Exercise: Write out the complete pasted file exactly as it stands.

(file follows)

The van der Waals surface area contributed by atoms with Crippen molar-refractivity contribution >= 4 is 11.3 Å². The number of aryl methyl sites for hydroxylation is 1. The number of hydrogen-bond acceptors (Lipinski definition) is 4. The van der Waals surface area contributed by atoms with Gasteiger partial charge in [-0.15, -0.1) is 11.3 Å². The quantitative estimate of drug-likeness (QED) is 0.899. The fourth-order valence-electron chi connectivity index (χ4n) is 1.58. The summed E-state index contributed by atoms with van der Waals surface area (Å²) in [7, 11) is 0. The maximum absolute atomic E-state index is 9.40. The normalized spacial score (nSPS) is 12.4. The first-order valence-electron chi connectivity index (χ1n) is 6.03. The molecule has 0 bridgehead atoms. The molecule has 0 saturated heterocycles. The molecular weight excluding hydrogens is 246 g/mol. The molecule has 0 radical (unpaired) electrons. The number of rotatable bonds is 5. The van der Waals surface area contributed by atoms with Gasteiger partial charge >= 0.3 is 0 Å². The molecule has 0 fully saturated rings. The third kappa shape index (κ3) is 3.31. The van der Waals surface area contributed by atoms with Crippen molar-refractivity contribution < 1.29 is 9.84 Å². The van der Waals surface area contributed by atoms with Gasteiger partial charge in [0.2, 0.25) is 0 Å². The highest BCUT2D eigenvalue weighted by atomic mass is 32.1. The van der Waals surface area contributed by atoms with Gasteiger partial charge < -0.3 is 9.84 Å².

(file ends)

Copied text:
The van der Waals surface area contributed by atoms with Crippen molar-refractivity contribution >= 4 is 11.3 Å². The number of aryl methyl sites for hydroxylation is 1. The number of hydrogen-bond acceptors (Lipinski definition) is 4. The van der Waals surface area contributed by atoms with Gasteiger partial charge in [-0.15, -0.1) is 11.3 Å². The quantitative estimate of drug-likeness (QED) is 0.899. The fourth-order valence-electron chi connectivity index (χ4n) is 1.58. The summed E-state index contributed by atoms with van der Waals surface area (Å²) in [7, 11) is 0. The maximum absolute atomic E-state index is 9.40. The normalized spacial score (nSPS) is 12.4. The first-order valence-electron chi connectivity index (χ1n) is 6.03. The molecule has 0 bridgehead atoms. The molecule has 0 saturated heterocycles. The molecular weight excluding hydrogens is 246 g/mol. The molecule has 0 radical (unpaired) electrons. The number of rotatable bonds is 5. The van der Waals surface area contributed by atoms with Gasteiger partial charge >= 0.3 is 0 Å². The molecule has 0 fully saturated rings. The third kappa shape index (κ3) is 3.31. The van der Waals surface area contributed by atoms with Crippen molar-refractivity contribution < 1.29 is 9.84 Å². The van der Waals surface area contributed by atoms with Gasteiger partial charge in [0.2, 0.25) is 0 Å². The highest BCUT2D eigenvalue weighted by atomic mass is 32.1. The van der Waals surface area contributed by atoms with Gasteiger partial charge < -0.3 is 9.84 Å².